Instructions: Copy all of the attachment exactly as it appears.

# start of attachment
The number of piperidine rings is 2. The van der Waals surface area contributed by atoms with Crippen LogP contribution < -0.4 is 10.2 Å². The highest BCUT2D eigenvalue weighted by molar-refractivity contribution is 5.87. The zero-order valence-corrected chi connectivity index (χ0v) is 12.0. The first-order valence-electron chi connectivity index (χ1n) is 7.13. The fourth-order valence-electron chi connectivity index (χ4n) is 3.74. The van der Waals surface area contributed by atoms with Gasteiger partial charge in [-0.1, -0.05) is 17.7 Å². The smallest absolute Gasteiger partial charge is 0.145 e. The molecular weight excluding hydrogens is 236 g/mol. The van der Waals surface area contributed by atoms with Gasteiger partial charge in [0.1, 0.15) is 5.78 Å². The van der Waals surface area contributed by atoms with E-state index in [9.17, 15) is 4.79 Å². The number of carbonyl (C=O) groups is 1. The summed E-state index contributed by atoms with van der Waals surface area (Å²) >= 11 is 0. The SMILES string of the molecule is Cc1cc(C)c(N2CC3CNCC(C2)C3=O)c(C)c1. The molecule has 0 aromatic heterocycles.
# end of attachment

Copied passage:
The number of piperidine rings is 2. The van der Waals surface area contributed by atoms with Crippen LogP contribution < -0.4 is 10.2 Å². The highest BCUT2D eigenvalue weighted by molar-refractivity contribution is 5.87. The zero-order valence-corrected chi connectivity index (χ0v) is 12.0. The first-order valence-electron chi connectivity index (χ1n) is 7.13. The fourth-order valence-electron chi connectivity index (χ4n) is 3.74. The van der Waals surface area contributed by atoms with Gasteiger partial charge in [-0.1, -0.05) is 17.7 Å². The smallest absolute Gasteiger partial charge is 0.145 e. The molecular weight excluding hydrogens is 236 g/mol. The van der Waals surface area contributed by atoms with Gasteiger partial charge in [0.1, 0.15) is 5.78 Å². The van der Waals surface area contributed by atoms with E-state index in [9.17, 15) is 4.79 Å². The number of carbonyl (C=O) groups is 1. The summed E-state index contributed by atoms with van der Waals surface area (Å²) >= 11 is 0. The SMILES string of the molecule is Cc1cc(C)c(N2CC3CNCC(C2)C3=O)c(C)c1. The molecule has 0 aromatic heterocycles.